Detroit killer cop found liable in civil suit
By Abayomi Azikiwe
In a landmark civil case, Detroit's most
notorious cop, Eugene Brown, has been found liable by a jury in
the wrongful death of Lamar Wayne Grable, 20, who was gunned
down on Sept. 21, 1996.
A jury of four blacks and four whites deliberated for less
than two hours to render a verdict against Brown on the counts
of assault and battery and gross negligence. A judgment of $4
million was awarded to the Grable family by the jury.
Arnetta Grable, the mother of Lamar Wayne Grable, brought
the lawsuit in 1999 and was represented at trial by attorneys
David Robinson and Mellisa El of Detroit. Eugene Brown was
represented by a city attorney.
Probably one of the most widely known cases involving police
misconduct, Arn etta Grable v. Eugene Brown has come to
symbolize all that is wrong with the Detroit Police Department.
During the course of four years, Brown killed three people in
Detroit and wounded at least one other. He has been involved in
numerous altercations with other civilians and even one
off-duty police officer over the last several years. In 1999,
Brown was removed from active patrol duty by then police chief
Benny Napoleon, but still remains on the payroll of the Detroit
A long time coming to court
Arnetta Grable was determined to bring the civil case to
trial despite repeated attempts by the city of Detroit to
settle out of court with a monetary award.
"I am not concerned about the money, I want the truth to
come out about what happened to my son," Grable said on several
occasions to the media and the general public. "I promised my
son the night he was killed that I would not rest until I
brought the people responsible to justice."
Grable spoke widely about the death of her son at the hands
of Eugene Brown and became a principal organizer in the Detroit
Coalition Against Police Brutality and spokesperson for the
National Oct ober 22 Coalition Against Brutality.
Lamar Wayne Grable was a 20-year-old community activist on
Detroit's east side and had become fairly well known in the
city for his work with young people seeking to establish their
own businesses. He had come to the attention of several city
leaders for his volunteer work.
On the night of Sept. 21, 1996, he was returning home from a
party at a neighborhood church when he was chased and gunned
down by Eugene Brown. Grable was shot eight times, twice in the
back at point-blank range while he lay mortally wounded in a
vacant lot near his home on Field street near Kercheval in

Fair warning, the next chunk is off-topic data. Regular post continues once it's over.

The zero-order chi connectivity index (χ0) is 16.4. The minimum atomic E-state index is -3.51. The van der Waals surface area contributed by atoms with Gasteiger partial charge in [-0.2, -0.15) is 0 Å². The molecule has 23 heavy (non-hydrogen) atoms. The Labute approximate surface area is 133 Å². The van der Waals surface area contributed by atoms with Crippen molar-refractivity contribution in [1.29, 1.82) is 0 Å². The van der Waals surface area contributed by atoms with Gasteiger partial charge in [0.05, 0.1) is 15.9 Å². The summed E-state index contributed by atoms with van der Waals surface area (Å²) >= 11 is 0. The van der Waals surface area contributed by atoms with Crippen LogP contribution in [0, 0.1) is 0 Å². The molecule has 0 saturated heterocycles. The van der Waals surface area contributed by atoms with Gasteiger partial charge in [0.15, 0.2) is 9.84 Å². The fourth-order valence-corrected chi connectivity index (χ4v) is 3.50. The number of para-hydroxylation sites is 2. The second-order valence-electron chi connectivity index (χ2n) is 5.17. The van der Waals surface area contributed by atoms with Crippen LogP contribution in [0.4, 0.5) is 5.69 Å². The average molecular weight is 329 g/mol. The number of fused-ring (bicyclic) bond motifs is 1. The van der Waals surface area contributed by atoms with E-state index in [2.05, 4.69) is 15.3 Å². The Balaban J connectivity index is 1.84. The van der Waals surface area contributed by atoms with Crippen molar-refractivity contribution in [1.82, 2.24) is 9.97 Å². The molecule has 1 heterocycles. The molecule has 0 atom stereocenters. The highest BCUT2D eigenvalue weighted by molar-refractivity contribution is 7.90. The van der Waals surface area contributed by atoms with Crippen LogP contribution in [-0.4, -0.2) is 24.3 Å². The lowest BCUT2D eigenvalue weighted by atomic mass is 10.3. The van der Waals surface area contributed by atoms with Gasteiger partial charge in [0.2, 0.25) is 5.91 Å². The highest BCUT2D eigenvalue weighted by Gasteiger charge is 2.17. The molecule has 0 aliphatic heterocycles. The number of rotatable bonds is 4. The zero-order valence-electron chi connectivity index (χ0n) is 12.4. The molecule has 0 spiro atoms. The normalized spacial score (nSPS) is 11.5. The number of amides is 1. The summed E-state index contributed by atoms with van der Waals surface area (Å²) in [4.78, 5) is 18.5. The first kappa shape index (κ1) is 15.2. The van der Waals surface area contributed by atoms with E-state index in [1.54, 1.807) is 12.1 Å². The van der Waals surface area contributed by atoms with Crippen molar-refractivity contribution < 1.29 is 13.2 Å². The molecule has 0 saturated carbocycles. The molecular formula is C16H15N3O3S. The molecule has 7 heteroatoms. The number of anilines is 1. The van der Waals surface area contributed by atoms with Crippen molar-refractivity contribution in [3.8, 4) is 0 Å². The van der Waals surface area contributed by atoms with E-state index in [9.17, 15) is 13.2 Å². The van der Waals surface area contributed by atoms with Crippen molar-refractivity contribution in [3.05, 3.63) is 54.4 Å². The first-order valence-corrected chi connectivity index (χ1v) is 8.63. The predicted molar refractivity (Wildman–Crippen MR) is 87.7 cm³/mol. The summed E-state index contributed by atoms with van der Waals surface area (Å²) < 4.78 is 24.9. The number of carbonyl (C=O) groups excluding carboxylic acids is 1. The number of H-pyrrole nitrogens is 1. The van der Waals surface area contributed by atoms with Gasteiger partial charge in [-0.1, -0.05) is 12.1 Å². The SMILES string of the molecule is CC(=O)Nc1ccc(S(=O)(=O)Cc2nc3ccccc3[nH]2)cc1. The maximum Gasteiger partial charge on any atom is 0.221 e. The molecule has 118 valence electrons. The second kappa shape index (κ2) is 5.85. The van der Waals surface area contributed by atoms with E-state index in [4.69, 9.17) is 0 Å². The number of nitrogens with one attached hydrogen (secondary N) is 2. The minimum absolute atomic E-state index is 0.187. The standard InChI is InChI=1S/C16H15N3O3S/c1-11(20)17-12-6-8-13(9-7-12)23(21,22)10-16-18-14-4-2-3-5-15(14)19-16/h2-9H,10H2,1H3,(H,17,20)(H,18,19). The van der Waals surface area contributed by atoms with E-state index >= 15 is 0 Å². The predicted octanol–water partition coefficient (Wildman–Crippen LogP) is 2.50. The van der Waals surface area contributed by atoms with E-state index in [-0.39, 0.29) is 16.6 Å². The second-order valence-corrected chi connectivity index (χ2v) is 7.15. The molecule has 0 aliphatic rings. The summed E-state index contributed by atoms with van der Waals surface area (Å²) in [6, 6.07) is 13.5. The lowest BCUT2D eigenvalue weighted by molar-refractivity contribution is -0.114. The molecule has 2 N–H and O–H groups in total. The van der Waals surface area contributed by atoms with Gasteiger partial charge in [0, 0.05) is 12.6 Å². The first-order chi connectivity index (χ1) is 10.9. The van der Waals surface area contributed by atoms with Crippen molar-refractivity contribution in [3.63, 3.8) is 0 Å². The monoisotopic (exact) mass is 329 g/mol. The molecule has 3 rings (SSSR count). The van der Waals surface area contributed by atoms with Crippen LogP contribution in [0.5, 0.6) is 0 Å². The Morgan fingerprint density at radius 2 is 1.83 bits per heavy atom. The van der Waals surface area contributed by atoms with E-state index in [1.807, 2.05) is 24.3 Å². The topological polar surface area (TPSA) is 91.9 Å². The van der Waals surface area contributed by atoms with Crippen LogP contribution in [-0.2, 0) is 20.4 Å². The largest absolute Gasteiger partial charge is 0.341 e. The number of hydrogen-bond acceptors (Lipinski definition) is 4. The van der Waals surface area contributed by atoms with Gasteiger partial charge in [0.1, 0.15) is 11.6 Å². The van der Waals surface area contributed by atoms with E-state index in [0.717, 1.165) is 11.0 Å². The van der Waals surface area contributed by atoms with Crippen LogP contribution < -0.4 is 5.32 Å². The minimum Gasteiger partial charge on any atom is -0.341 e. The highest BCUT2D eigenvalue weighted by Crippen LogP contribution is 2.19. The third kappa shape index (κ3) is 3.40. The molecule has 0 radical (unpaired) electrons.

Arnetta Grable announced to the media after the verdict that
the judgment would be utilized to establish a trust fund in
honor of her son. This fund would assist young people in the
city of Detroit who are attempting to establish independent
"I feel that the loss to our family and Lamar's only child
Other actions pending against Brown
Another civil suit will be brought against Eugene Brown very
soon by one other family which suffered a loss of their loved
one at the hands of this Detroit police officer.
In addition, efforts by the city to suppress the finding of
Deputy Chief Walter Shoulders's investigation into the killings
carried out by Eugene Brown will be challenged in circuit
court. This report purportedly carries damaging evidence
against Brown that would warrant criminal charges. Brown has
been cleared by the internal affairs department of the Detroit
Police Department and the Wayne County Prosecutor's Office
involving the three killings and other altercations with
citizens in Detroit.
Meanwhile, Brown has filed suit against the city after being
denied a promotion to sergeant. Yet a legal ruling last year
quashed his claim, saying that he had no legal right to a
At present the Detroit Police Depart ment is under the
direction of two federal consent decrees which are supposedly
designed to reform the city's law-enforcement agency. Yet the
consent decrees are providing no relief to victims of police
brutality. The federal monitor appointed to oversee the
implementation of the consent decrees did not even send a
representative to observe the Grable v. Brown trial, a landmark
case in the history of police brutality in Detroit and
Excerpted from a longer article by Abayomi
Azikiwe, editor of Pan-African News Wire.
Reprinted from the Aug. 21, 2003, issue of
Workers World newspaper
This article is copyright under a Creative
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